From 1841, Lowlands Cottages has consisted of two separate structures accessed by a track leading from what is now known as Kingswood Farm and East Park Lane. The buildings to the east was a single cottage [now Little Brook Cottage], whilst the building nearest to Kingswood Farm to the west [now Little Brook Farmhouse], was divided into two or three dwellings and currently comprises of two separate dwellings.
Confirmation that the above named occupants at Lowlands, as referred to by Les Oliver, can be found in the census records of 1901, the property at that date being divided into three households. The first household (immediately after neighbouring Kingswood Farm) was that of James Brown born in 1851, together with his family consisting of wife Matilda née Shirley born about 1851 and three children, James born in 1887, Frank born in 1891 and Edith born about 1897. James Brown was recorded as a District Council Roadman, labourer. The Brown family were also in occupation in 1891 and Naomi Brown was recorded as the occupant in 1936 at the time of the auction of the West Park Estate.
Household two in 1901 consisted of Abraham Streeter born about 1831 in Worth and his wife Catherine née Tingley born about 1842 in Worth, their daughter Esther born in 1883 and grandson William Henry born in 1891. Abraham Streeter was recorded as a farm labourer. The Streeter family can trace their occupation back to at least 1871, living in no. 4 Lowlands, the property at that time consisting of four households.
Household three in 1901 consisted of Benjamin Bradford, a widower born in 1848 and his son George Stephen, born in 1888. Benjamin Bradford was recorded as a general labourer, and the Bradford family can trace their occupation of the property back to at least 1841.
Unfortunately, there is no evidence from the census records to suggest that at any time between 1841 and 1901 the property was being run as a Beer Shop, although it was not unknown for farm workers to brew their own beer and sell off any surplus, thus bringing a little more income into the household [see below]. There is also no conclusive evidence to substantiate that the lean-to on Little Brook Cottage was a butcher’s shop, although in 1851 there was a butcher, Richard Stripp, living four households away from Lowlands Cottages.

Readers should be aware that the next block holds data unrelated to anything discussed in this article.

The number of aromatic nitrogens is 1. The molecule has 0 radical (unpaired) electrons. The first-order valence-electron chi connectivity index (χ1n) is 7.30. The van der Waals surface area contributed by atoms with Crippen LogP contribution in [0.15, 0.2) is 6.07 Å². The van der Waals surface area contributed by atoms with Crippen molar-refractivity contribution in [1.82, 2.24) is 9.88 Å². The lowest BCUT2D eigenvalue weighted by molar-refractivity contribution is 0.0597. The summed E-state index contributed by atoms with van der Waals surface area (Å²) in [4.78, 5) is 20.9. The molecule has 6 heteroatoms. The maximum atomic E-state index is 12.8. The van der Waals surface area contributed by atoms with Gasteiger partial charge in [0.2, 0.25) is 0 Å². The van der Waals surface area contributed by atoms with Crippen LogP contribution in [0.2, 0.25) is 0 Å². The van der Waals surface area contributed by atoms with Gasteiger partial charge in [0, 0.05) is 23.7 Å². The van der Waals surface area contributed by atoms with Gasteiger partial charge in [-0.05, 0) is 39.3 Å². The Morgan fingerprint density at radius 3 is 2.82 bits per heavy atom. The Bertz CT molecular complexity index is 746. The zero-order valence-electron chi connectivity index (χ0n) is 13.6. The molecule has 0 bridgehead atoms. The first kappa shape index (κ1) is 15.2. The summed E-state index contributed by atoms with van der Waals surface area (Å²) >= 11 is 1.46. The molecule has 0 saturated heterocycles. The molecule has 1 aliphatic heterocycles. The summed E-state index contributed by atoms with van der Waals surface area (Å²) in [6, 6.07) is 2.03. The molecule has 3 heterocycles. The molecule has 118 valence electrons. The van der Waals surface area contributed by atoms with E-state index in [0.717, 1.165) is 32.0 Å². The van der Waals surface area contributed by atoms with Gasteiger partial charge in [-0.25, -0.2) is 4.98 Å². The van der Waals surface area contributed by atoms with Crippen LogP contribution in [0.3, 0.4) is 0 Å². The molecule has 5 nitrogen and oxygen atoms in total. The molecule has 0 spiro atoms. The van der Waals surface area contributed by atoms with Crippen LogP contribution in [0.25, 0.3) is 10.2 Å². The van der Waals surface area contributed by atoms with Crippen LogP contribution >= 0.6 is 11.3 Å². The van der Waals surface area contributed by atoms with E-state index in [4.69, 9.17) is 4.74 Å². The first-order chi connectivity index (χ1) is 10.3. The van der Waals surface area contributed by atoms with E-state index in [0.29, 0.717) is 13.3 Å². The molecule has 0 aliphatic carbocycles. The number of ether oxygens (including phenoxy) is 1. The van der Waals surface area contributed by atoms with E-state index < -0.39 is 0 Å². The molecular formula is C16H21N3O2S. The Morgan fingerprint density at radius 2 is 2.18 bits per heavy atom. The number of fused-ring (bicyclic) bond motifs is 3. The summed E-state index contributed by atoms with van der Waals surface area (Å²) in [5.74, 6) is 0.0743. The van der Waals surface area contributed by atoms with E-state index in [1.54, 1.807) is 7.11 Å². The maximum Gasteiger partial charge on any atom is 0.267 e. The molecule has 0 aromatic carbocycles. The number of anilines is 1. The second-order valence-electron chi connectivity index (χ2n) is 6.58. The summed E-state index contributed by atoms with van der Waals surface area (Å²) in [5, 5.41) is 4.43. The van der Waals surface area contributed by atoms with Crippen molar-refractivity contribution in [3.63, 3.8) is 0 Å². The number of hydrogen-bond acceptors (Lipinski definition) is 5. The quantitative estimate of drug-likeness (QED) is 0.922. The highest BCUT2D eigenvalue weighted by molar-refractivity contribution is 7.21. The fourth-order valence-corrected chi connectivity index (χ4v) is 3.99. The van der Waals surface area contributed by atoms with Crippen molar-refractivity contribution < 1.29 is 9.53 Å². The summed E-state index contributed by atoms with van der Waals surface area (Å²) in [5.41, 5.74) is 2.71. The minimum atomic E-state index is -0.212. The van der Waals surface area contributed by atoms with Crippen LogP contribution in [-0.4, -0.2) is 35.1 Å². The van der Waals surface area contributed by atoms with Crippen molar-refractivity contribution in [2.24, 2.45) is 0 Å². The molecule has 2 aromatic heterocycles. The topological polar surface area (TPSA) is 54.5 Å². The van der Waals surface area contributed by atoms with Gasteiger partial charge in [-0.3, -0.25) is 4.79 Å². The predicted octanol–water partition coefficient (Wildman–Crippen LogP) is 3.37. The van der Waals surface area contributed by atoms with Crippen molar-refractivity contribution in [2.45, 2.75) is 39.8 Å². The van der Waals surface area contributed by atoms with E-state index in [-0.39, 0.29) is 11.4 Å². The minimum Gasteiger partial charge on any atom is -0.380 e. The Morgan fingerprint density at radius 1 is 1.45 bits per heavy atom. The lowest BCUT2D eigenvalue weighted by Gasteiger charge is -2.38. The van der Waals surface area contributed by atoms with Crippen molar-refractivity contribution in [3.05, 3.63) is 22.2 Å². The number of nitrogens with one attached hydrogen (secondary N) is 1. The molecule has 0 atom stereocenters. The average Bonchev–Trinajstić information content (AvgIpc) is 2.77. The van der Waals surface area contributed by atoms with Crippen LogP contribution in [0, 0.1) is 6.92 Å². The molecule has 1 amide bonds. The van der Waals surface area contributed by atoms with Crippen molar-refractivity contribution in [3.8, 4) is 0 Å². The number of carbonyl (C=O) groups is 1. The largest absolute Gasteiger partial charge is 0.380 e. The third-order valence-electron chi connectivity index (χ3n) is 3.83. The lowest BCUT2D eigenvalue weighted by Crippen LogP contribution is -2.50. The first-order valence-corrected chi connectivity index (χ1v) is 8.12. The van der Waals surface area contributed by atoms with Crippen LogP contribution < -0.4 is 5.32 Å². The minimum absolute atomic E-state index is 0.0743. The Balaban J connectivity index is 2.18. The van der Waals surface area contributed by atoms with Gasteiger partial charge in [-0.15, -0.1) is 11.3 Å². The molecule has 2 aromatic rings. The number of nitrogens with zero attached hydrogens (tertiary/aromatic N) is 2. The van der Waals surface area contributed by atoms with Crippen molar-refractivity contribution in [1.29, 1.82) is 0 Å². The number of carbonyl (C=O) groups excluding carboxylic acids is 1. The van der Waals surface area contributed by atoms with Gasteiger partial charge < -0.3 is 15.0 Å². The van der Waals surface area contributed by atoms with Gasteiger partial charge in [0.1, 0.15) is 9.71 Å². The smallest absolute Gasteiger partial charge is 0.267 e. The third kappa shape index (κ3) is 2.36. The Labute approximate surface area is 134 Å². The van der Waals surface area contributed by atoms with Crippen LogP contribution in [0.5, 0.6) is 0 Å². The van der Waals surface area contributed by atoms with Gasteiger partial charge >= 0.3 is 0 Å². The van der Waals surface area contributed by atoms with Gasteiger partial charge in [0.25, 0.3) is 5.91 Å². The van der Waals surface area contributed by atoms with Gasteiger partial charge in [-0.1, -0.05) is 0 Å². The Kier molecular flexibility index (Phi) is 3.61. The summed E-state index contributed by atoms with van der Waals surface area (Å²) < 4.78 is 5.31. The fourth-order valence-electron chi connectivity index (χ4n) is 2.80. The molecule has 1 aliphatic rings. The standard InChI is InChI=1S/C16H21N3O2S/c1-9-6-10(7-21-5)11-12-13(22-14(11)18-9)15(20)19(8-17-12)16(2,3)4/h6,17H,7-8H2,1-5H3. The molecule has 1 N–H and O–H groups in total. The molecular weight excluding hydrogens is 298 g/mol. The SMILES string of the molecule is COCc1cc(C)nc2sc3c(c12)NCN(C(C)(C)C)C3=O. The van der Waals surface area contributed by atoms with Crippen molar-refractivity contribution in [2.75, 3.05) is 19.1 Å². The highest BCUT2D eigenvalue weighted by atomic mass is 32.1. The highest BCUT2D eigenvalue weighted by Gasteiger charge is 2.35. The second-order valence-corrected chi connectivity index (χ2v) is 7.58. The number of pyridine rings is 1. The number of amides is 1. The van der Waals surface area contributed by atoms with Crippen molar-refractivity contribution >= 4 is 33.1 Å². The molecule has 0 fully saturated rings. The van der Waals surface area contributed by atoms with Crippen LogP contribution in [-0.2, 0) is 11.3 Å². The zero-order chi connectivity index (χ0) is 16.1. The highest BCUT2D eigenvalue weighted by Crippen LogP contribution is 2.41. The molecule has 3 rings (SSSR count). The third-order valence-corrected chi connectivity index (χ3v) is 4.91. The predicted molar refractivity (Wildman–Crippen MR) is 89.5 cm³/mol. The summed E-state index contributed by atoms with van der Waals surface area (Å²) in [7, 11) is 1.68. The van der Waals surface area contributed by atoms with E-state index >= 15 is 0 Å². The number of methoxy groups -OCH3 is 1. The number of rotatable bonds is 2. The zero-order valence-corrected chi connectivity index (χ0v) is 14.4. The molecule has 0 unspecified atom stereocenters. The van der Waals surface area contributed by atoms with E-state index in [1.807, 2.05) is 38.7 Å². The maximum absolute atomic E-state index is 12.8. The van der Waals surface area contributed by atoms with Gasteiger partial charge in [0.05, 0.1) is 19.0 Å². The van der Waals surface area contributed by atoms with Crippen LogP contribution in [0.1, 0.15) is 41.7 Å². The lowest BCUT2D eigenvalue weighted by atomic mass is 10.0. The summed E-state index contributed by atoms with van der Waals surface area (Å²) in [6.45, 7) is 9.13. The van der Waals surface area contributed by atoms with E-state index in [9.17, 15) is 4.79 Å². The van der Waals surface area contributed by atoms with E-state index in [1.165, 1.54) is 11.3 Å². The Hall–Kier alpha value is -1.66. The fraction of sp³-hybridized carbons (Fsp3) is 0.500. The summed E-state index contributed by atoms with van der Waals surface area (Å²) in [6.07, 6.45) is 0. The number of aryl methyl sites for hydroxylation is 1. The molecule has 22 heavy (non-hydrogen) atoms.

Bones Lane Beer Seller
As a point of interest, whilst researching The Lowlands, it was found that in 1841 there was a potential Beer Shop two fields north of The Lowlands, opposite Bones Farm on Bones Lane. This property was occupied by John Quickenden who described himself as a ‘Beer Seller and Agricultural Labourer’. John Quickenden was born on 13th June 1808 in Horne, and married Sarah Worger on 6th January 1830 in Burstow, Sarah having been born about 1793 in Burstow. By 1851 John Quickenden had moved from Froggit Heath to the Bell Inn at Outwood in Surrey, where he remained until at least 1861.
Lagham Court Book, P25/21/11, SHC
Handout, Wiremill SJC 03/06, FHWS
Articles, Gage/Evelyn 1747, Box 3151, SHC
Handout, Park Corner Farm, SJC 05/09, FHWS
Handout, The Commonplace Book of Colonel Edward Evelyn, SJC/JIC 09/07, FHWS
Godstone Land Tax records, LL
Godstone Tithe map and apportionment, SHC
Handout, Newchapel House, SJC 11/02, FHWS
Bourd map, 1748, FHA
O/S draft map, 1809, FHA
Notes on Newchapel by Les Oliver, FHA
Surrey Quarter Sessions, QS5/10/3 – 10/23a, SHC
Census Records, 1841, 1851, 1861, 1871, 1881, 1891, 1901, 1911
Bassetts Lease, 1842, K170/4/1, Bassetts Lease, 1865, K170/4/2, SHC
Handout, The Eating & Drinking Establishments of Felbridge, Pt. II, JIC/SJC 03/08, FHWS
The Stores, Newchapel, Post Cards, FHA
Handout, Eating & Drinking Establishments of Felbridge, Pt. I, SJC 05/07, FHWS
Electoral Roll, CC802/38/2, 46/2, 48/2, 51/2, 52/3, 53/2, 54/2, 55/2, 57/3, 58/3 and 60/3, SHC
Kelly’s Directory, 1870, 1878, 1895, 1899, 1927
Handout, Lowlands Farmhouse, SJC/JIC 05/06, FHWS
Sydney Wallis. Cycle Maker of Newchapel Surrey 1865-1950 by Bill Haylor, FHA
Handout, Golards Farmhouse, SJC 11/07, FHWS
Ordnance Survey map 1895, FHA
Sales particulars for Newchapel Sports Club, 1899, SP2564, WSRO
Kelly’s Directory, 1913, 1922, 1927
West Park Sale Catalogue, 1936, FHA
Horne, a history for the Millennium by Peter Gray
PO Directories, 1855 -1878
Kelly’s Directories, 1867, 1874, 1887
Cherry Tree House, sale catalogue, 2001, FHA
Texts of all Handouts referred to in this document can be found on FHG website; www.felbridge.org.uk